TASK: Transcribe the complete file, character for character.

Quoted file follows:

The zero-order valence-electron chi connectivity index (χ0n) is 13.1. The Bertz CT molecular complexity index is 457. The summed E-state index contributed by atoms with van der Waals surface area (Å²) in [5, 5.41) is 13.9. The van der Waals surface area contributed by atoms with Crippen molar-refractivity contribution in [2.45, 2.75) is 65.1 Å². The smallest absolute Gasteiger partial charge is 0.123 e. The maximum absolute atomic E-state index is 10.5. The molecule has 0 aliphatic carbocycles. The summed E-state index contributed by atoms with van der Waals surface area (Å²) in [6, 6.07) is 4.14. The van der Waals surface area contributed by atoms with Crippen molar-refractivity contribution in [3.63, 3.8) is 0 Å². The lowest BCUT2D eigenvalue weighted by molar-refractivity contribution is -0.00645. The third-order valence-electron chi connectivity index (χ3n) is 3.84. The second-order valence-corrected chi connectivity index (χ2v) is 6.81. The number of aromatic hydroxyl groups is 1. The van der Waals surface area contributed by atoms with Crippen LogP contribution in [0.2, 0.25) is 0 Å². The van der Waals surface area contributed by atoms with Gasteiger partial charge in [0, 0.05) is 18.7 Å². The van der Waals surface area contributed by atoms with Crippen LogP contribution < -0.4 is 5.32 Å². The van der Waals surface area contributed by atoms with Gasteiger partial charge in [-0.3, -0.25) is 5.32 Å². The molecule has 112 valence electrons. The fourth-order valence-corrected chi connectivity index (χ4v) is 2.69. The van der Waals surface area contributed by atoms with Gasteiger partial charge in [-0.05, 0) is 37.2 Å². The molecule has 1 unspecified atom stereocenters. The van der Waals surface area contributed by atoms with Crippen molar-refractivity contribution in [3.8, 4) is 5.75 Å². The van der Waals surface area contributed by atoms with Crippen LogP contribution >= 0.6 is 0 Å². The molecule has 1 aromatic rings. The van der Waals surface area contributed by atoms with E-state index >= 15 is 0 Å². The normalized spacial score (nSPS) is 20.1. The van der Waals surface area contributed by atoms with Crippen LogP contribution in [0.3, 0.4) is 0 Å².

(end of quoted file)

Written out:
The zero-order valence-electron chi connectivity index (χ0n) is 13.1. The Bertz CT molecular complexity index is 457. The summed E-state index contributed by atoms with van der Waals surface area (Å²) in [5, 5.41) is 13.9. The van der Waals surface area contributed by atoms with Crippen molar-refractivity contribution in [2.45, 2.75) is 65.1 Å². The smallest absolute Gasteiger partial charge is 0.123 e. The maximum absolute atomic E-state index is 10.5. The molecule has 0 aliphatic carbocycles. The summed E-state index contributed by atoms with van der Waals surface area (Å²) in [6, 6.07) is 4.14. The van der Waals surface area contributed by atoms with Crippen molar-refractivity contribution in [3.63, 3.8) is 0 Å². The lowest BCUT2D eigenvalue weighted by molar-refractivity contribution is -0.00645. The third-order valence-electron chi connectivity index (χ3n) is 3.84. The second-order valence-corrected chi connectivity index (χ2v) is 6.81. The number of aromatic hydroxyl groups is 1. The van der Waals surface area contributed by atoms with Crippen LogP contribution in [0.2, 0.25) is 0 Å². The van der Waals surface area contributed by atoms with Gasteiger partial charge in [0, 0.05) is 18.7 Å². The van der Waals surface area contributed by atoms with Crippen LogP contribution < -0.4 is 5.32 Å². The van der Waals surface area contributed by atoms with Gasteiger partial charge in [-0.3, -0.25) is 5.32 Å². The molecule has 112 valence electrons. The fourth-order valence-corrected chi connectivity index (χ4v) is 2.69. The van der Waals surface area contributed by atoms with Gasteiger partial charge in [-0.05, 0) is 37.2 Å². The molecule has 1 unspecified atom stereocenters. The van der Waals surface area contributed by atoms with Crippen molar-refractivity contribution in [3.8, 4) is 5.75 Å². The van der Waals surface area contributed by atoms with Crippen LogP contribution >= 0.6 is 0 Å². The molecule has 1 aromatic rings. The van der Waals surface area contributed by atoms with E-state index >= 15 is 0 Å². The normalized spacial score (nSPS) is 20.1. The van der Waals surface area contributed by atoms with Crippen LogP contribution in [0.3, 0.4) is 0 Å².